The state's almond orchards will yield a record 1.46 billion pounds of nuts this summer, the federal government projected Wednesday.
The estimate, closely watched in the industry because of its influence on prices, is 6 percent more than the 2007 harvest.
It's a much smaller increase than the nearly 25 percent in 2006 and 2007, but that's not a bad thing, said Richard Waycott, chief executive officer of the Almond Board of California.
"With any agricultural crop, you certainly want to be consistent and not have large swings," he said.
As usual, the harvest projection was announced at the stroke of noon at the Almond Board headquarters atop the DoubleTree Hotel in downtown Modesto.
The increase resulted from favorable weather in 2008, including mild days during the crucial pollination by honeybees in February, said Doug Flohr, a statistician for the National Agricultural Statistics Service.
Bee experts this week reported another decline in U.S. colony numbers, for reasons that have yet to be determined, but it did not affect the almond crop.
Almond industry people say the steady increase in the annual harvest will allow them to meet the growing demand around the world without creating a surplus that depresses the prices paid to growers.
Prices last year were down from the spikes of 2005 but above the unprofitable levels around 2000.
Wednesday's forecast was based on a telephone survey of growers in late April and early May covering 18 percent of the state's 660,000 acres of almonds.
A second estimate, based on actual measurements of sample nuts by federal workers, will be released June 30. The harvest will start in August.
The acreage is up 45,000 from last year, but the estimated yield per acre -- 2,210 pounds on average -- is down from last year's record 2,240 pounds.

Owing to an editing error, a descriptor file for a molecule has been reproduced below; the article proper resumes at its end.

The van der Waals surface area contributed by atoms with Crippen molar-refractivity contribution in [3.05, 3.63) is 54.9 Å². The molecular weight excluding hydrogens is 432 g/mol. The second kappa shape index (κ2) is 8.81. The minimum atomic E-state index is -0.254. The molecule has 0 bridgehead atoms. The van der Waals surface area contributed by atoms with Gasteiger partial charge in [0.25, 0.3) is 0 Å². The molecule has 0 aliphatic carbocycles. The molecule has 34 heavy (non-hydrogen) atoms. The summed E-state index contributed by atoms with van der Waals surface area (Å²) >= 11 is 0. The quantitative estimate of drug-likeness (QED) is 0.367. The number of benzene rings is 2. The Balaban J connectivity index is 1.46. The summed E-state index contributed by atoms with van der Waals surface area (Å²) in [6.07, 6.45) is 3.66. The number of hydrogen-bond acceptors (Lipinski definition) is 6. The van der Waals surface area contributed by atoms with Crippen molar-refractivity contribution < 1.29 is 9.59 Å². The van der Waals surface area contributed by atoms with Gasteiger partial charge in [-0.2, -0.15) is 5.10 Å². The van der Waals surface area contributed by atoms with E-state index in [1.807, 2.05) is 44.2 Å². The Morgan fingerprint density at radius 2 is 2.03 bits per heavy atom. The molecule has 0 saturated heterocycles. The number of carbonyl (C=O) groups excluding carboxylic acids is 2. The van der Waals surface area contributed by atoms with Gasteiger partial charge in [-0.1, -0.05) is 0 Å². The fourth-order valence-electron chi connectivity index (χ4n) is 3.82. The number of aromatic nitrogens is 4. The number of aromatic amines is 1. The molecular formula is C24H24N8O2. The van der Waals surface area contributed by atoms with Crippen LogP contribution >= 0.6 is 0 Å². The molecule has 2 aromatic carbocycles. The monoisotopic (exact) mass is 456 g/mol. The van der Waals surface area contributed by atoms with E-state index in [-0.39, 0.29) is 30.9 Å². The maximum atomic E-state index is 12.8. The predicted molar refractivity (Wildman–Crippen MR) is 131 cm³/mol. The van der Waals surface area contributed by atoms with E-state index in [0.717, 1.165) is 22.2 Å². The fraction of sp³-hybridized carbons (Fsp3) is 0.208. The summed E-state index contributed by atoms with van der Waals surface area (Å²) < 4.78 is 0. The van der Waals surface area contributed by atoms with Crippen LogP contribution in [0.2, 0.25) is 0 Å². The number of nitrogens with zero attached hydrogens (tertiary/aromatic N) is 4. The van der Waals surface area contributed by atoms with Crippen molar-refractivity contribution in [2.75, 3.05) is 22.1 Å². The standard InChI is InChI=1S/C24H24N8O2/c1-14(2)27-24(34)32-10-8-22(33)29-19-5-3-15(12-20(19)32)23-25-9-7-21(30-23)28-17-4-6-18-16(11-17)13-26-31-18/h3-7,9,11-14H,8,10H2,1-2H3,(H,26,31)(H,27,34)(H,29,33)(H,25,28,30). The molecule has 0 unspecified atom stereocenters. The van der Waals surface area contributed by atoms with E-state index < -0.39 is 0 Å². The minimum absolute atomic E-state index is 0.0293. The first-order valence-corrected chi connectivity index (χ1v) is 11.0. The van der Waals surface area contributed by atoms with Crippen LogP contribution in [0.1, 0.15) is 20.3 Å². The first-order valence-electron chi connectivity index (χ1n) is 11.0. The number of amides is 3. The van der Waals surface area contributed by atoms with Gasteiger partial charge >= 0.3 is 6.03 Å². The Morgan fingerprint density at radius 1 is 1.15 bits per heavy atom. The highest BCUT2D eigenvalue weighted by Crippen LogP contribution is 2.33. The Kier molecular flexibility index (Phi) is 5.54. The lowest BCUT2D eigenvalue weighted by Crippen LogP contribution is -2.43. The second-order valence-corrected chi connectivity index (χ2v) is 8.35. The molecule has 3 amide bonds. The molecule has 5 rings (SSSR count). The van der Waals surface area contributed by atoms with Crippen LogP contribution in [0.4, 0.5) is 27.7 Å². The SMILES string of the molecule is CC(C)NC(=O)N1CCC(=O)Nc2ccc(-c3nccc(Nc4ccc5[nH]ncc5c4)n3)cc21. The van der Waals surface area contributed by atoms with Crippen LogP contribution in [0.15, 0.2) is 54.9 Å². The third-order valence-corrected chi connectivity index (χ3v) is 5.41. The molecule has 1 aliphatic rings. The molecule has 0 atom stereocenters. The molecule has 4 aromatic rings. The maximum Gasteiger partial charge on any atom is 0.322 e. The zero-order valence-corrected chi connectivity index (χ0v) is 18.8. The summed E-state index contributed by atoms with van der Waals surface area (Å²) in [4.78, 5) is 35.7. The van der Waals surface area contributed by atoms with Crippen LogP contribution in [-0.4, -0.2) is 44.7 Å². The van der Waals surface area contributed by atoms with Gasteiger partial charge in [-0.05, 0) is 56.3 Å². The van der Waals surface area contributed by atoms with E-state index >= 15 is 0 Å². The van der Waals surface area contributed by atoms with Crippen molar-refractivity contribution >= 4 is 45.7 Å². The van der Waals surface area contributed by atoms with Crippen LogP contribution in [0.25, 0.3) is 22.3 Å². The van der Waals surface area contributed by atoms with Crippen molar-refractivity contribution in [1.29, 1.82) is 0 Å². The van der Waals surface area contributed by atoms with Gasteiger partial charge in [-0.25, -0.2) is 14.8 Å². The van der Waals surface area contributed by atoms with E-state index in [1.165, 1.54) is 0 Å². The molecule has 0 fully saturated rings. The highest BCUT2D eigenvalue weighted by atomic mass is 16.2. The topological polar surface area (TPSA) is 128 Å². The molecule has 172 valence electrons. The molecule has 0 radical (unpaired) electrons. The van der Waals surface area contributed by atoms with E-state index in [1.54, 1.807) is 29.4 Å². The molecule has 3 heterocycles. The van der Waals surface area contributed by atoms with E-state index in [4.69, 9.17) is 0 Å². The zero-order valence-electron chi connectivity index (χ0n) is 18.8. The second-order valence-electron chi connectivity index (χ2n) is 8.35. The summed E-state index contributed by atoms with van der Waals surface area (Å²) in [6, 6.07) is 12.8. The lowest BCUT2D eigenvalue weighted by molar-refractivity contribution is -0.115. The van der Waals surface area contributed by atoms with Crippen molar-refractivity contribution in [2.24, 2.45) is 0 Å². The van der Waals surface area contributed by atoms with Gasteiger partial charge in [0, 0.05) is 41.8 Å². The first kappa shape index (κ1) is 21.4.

Almonds are No. 2 in gross income among farm products in the Northern San Joaquin Valley, trailing only milk. They brought an estimated $833 million to growers in 2006.
California grows 80 percent of the world's almonds. They are the state's No. 1 farm export.
Most of the nuts will go to candy companies, commercial bakers and other large users, while others will be packaged for snacks or home cooking.
Waycott said the record 2007 crop is moving well, and the next one will do the same.
Although the almond pollination went well, farmers in general are concerned about the continuing bee losses. Tuesday, the Apiary Inspectors of America reported that 36.1 percent of the nation's commercial hives have been lost since last year.
It's clear the insects are buckling under the weight of new diseases, pesticide drift and old enemies such as the parasitic varroa mite, said Dennis vanEngelsdorp, president of the group.
The Associated Press contributed to this report.
Bee staff writer John Holland can be reached at email@example.com or 578-2385.